This Sporting Life

1963

This Sporting Life (1963)

TOMATOMETER

Critic Consensus: Appropriately hard-hitting on narrative as well as physical levels, The Sporting Life remains a British "kitchen sink" classic that's beautiful to look at and leaves a lingering mark.

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Movie Info

Adapted by David Storey from his own novel, this drama stars Richard Harris as an athletic coal miner who aspires to the greener pastures of professional rugby. Soon establishing himself as one of the most brutal and arrogant players in the business, Harris begins amassing a fortune.

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Critic Reviews for This Sporting Life

All Critics (19) | Top Critics (6)

The film is raw and confident, but it's a little shallow, too.

Jun 5, 2009 | Rating: 3/5 | Full Review…
Time Out
Top Critic

This Sporting Life shrewdly anticipates modern Britain: a dour, yet thrilling and exhilarating film.

Jun 5, 2009 | Rating: 5/5 | Full Review…

Lindsay Anderson, making his debut as a feature director, brings the keen, observant eye of a documentary man to many vivid episodes without sacrificing the story line.

Jan 22, 2008 | Full Review…
Variety
Top Critic

A reminder that something really was stirring in those days of the British New Wave before it frittered itself away.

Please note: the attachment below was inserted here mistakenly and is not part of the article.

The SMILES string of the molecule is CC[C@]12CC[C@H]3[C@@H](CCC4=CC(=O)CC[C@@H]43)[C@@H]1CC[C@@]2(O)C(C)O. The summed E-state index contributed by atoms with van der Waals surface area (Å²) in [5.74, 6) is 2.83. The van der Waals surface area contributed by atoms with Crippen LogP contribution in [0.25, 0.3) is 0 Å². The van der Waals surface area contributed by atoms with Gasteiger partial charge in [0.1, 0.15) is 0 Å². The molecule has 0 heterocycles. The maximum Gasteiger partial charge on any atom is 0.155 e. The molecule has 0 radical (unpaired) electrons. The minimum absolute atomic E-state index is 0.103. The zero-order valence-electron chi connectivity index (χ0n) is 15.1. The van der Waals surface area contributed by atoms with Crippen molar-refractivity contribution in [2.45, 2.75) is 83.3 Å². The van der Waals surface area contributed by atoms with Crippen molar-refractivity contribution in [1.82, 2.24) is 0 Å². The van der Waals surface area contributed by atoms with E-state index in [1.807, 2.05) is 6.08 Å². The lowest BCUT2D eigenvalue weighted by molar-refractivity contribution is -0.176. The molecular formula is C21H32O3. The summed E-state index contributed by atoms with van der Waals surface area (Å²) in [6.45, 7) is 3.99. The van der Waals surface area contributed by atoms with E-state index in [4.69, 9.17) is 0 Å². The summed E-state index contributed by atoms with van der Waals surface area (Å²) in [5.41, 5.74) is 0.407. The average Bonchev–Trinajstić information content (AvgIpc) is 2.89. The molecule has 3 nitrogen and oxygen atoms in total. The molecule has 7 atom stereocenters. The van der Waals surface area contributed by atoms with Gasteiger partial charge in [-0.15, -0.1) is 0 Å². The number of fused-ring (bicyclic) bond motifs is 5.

Feb 9, 2006
Time Out
Top Critic

It's impossible not to appreciate the remarkable performances (both Harris and Roberts were nominated for Oscars) or the realistic rugby scenes that earned Harris a broken leg.

Jun 27, 2002 | Rating: 3/4

Probably the best crafted of the British 'kitchen sink' movies.

Jan 1, 2000 | Full Review…

Audience Reviews for This Sporting Life

½

Richard Harris gives a very 'Brando-esque' performance in this UK classic. Simply fantastic from start to finish.

Randy Tippy
Randy Tippy

Super Reviewer

"This Sporting Life" is one of the most famous of the British "kitchen sink" dramas of the 1950s and 1960s ("kitchen sink" films were very gritty, social realist films which were very popular in Britain at one time). Frank Machin (Richard Harris) is a brutal, young miner in a city in northern England. Hoping for fame and fortune, he becomes a successful Rugby League football player. He uses his fame and fortune, along with physical violence, to try to force his widowed landlady (Rachel Roberts) to fall for him. Photographed in bleak black-and-white, the film's scenes of emotional and physical domestic violence are still shocking today. Also notable are the violent, stylishly-shot rugby matches. The cast are brilliant without exception, especially Richard Harris who manages to invest even his totally unsympathetic character with some degree of humanity.

Cassandra Maples
Cassandra Maples

Super Reviewer

½

The British Raging Bull.

Ken Stachnik
Ken Stachnik

Super Reviewer

½

One of the original angry young man films is extremely well acted by the leads but is a rather dispiriting experience to sit through.

jay nixon
jay nixon

Super Reviewer

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